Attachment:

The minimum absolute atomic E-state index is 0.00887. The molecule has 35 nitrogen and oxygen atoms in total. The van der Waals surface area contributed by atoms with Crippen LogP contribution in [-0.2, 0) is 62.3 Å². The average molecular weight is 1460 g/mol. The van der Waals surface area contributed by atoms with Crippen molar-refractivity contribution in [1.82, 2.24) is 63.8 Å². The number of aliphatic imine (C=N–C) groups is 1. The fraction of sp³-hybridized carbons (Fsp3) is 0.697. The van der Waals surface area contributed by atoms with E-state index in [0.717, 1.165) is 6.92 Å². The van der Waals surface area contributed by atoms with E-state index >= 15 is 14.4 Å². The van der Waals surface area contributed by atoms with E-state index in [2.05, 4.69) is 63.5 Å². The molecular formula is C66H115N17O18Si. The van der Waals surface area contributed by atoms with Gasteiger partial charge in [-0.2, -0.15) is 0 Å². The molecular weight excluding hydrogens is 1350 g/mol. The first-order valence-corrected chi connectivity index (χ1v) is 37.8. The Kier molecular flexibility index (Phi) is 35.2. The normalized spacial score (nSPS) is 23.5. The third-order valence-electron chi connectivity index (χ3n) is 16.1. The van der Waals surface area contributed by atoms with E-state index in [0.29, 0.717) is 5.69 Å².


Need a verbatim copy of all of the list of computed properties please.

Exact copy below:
The minimum absolute atomic E-state index is 0.00887. The molecule has 35 nitrogen and oxygen atoms in total. The van der Waals surface area contributed by atoms with Crippen LogP contribution in [-0.2, 0) is 62.3 Å². The average molecular weight is 1460 g/mol. The van der Waals surface area contributed by atoms with Crippen molar-refractivity contribution in [1.82, 2.24) is 63.8 Å². The number of aliphatic imine (C=N–C) groups is 1. The fraction of sp³-hybridized carbons (Fsp3) is 0.697. The van der Waals surface area contributed by atoms with E-state index in [0.717, 1.165) is 6.92 Å². The van der Waals surface area contributed by atoms with E-state index >= 15 is 14.4 Å². The van der Waals surface area contributed by atoms with E-state index in [2.05, 4.69) is 63.5 Å². The molecular formula is C66H115N17O18Si. The van der Waals surface area contributed by atoms with Gasteiger partial charge in [-0.2, -0.15) is 0 Å². The molecular weight excluding hydrogens is 1350 g/mol. The first-order valence-corrected chi connectivity index (χ1v) is 37.8. The Kier molecular flexibility index (Phi) is 35.2. The normalized spacial score (nSPS) is 23.5. The third-order valence-electron chi connectivity index (χ3n) is 16.1. The van der Waals surface area contributed by atoms with E-state index in [0.29, 0.717) is 5.69 Å².